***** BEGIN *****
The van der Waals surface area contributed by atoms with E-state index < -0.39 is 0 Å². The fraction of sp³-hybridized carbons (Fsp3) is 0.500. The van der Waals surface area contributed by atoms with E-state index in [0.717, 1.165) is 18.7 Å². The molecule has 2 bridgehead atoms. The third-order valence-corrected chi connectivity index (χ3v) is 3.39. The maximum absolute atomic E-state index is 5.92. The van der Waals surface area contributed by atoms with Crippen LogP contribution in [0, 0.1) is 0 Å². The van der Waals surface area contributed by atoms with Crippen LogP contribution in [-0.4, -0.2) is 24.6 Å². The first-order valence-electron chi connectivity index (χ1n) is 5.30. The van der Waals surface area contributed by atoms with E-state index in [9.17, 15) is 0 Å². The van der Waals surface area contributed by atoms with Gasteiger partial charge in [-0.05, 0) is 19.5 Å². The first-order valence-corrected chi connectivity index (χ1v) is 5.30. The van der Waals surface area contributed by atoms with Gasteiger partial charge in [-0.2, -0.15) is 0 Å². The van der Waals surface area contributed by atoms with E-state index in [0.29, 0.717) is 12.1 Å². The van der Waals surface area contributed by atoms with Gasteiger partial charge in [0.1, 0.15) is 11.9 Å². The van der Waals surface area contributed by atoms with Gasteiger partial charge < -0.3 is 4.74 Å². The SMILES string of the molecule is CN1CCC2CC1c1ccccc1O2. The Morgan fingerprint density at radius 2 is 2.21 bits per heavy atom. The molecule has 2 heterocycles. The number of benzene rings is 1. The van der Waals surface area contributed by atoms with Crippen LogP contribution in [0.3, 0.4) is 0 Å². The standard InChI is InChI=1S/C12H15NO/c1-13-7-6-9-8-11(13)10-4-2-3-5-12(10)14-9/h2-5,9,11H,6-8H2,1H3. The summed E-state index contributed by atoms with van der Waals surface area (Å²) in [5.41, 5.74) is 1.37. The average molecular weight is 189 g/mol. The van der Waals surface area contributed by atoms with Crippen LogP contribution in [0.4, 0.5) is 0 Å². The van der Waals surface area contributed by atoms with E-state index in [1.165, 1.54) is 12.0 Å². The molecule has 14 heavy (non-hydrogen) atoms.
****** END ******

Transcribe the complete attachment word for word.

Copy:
The van der Waals surface area contributed by atoms with E-state index < -0.39 is 0 Å². The fraction of sp³-hybridized carbons (Fsp3) is 0.500. The van der Waals surface area contributed by atoms with E-state index in [0.717, 1.165) is 18.7 Å². The molecule has 2 bridgehead atoms. The third-order valence-corrected chi connectivity index (χ3v) is 3.39. The maximum absolute atomic E-state index is 5.92. The van der Waals surface area contributed by atoms with Crippen LogP contribution in [0, 0.1) is 0 Å². The van der Waals surface area contributed by atoms with Crippen LogP contribution in [-0.4, -0.2) is 24.6 Å². The first-order valence-electron chi connectivity index (χ1n) is 5.30. The van der Waals surface area contributed by atoms with E-state index in [9.17, 15) is 0 Å². The van der Waals surface area contributed by atoms with Gasteiger partial charge in [-0.05, 0) is 19.5 Å². The first-order valence-corrected chi connectivity index (χ1v) is 5.30. The van der Waals surface area contributed by atoms with Gasteiger partial charge in [-0.2, -0.15) is 0 Å². The van der Waals surface area contributed by atoms with E-state index in [0.29, 0.717) is 12.1 Å². The van der Waals surface area contributed by atoms with Gasteiger partial charge in [0.1, 0.15) is 11.9 Å². The van der Waals surface area contributed by atoms with Gasteiger partial charge < -0.3 is 4.74 Å². The SMILES string of the molecule is CN1CCC2CC1c1ccccc1O2. The Morgan fingerprint density at radius 2 is 2.21 bits per heavy atom. The molecule has 2 heterocycles. The number of benzene rings is 1. The van der Waals surface area contributed by atoms with Crippen LogP contribution in [0.3, 0.4) is 0 Å². The standard InChI is InChI=1S/C12H15NO/c1-13-7-6-9-8-11(13)10-4-2-3-5-12(10)14-9/h2-5,9,11H,6-8H2,1H3. The summed E-state index contributed by atoms with van der Waals surface area (Å²) in [5.41, 5.74) is 1.37. The average molecular weight is 189 g/mol. The van der Waals surface area contributed by atoms with Crippen LogP contribution in [0.4, 0.5) is 0 Å². The van der Waals surface area contributed by atoms with E-state index in [1.165, 1.54) is 12.0 Å². The molecule has 14 heavy (non-hydrogen) atoms.